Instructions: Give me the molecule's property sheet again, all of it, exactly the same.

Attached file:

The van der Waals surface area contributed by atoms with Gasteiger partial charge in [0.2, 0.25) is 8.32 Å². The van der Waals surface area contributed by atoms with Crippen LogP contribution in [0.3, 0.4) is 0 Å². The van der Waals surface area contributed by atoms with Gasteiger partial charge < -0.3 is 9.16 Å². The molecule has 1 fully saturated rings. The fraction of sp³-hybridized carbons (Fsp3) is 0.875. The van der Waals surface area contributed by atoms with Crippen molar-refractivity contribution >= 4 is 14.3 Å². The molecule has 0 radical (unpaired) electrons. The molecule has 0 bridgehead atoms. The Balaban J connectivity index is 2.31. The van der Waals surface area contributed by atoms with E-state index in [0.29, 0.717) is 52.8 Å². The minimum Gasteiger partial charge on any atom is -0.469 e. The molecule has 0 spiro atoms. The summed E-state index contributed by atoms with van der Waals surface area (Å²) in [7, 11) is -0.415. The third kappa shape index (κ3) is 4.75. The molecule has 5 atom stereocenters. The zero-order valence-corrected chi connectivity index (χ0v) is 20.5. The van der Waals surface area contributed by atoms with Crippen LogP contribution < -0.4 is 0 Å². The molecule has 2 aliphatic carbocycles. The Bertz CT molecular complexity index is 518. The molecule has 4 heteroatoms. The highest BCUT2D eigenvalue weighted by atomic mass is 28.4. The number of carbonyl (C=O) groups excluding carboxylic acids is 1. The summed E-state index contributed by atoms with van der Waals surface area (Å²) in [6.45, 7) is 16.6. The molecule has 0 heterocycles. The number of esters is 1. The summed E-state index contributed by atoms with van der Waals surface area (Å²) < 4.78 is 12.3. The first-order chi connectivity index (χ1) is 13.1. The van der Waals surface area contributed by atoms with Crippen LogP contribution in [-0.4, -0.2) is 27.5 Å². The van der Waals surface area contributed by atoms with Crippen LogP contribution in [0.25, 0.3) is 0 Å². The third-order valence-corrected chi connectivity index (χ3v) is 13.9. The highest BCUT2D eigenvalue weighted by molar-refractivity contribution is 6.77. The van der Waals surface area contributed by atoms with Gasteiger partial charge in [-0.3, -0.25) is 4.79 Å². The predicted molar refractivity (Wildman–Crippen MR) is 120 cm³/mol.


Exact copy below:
The van der Waals surface area contributed by atoms with Gasteiger partial charge in [0.2, 0.25) is 8.32 Å². The van der Waals surface area contributed by atoms with Crippen LogP contribution in [0.3, 0.4) is 0 Å². The van der Waals surface area contributed by atoms with Gasteiger partial charge < -0.3 is 9.16 Å². The molecule has 1 fully saturated rings. The fraction of sp³-hybridized carbons (Fsp3) is 0.875. The van der Waals surface area contributed by atoms with Crippen molar-refractivity contribution >= 4 is 14.3 Å². The molecule has 0 radical (unpaired) electrons. The molecule has 0 bridgehead atoms. The Balaban J connectivity index is 2.31. The van der Waals surface area contributed by atoms with E-state index in [0.29, 0.717) is 52.8 Å². The minimum Gasteiger partial charge on any atom is -0.469 e. The molecule has 0 spiro atoms. The summed E-state index contributed by atoms with van der Waals surface area (Å²) in [7, 11) is -0.415. The third kappa shape index (κ3) is 4.75. The molecule has 5 atom stereocenters. The zero-order valence-corrected chi connectivity index (χ0v) is 20.5. The van der Waals surface area contributed by atoms with Crippen LogP contribution < -0.4 is 0 Å². The molecule has 2 aliphatic carbocycles. The Bertz CT molecular complexity index is 518. The molecule has 4 heteroatoms. The highest BCUT2D eigenvalue weighted by atomic mass is 28.4. The number of carbonyl (C=O) groups excluding carboxylic acids is 1. The summed E-state index contributed by atoms with van der Waals surface area (Å²) in [6.45, 7) is 16.6. The molecule has 0 heterocycles. The number of esters is 1. The summed E-state index contributed by atoms with van der Waals surface area (Å²) < 4.78 is 12.3. The first-order chi connectivity index (χ1) is 13.1. The van der Waals surface area contributed by atoms with Crippen LogP contribution in [-0.4, -0.2) is 27.5 Å². The van der Waals surface area contributed by atoms with Crippen LogP contribution in [0.25, 0.3) is 0 Å². The third-order valence-corrected chi connectivity index (χ3v) is 13.9. The highest BCUT2D eigenvalue weighted by molar-refractivity contribution is 6.77. The van der Waals surface area contributed by atoms with Gasteiger partial charge in [-0.3, -0.25) is 4.79 Å². The predicted molar refractivity (Wildman–Crippen MR) is 120 cm³/mol.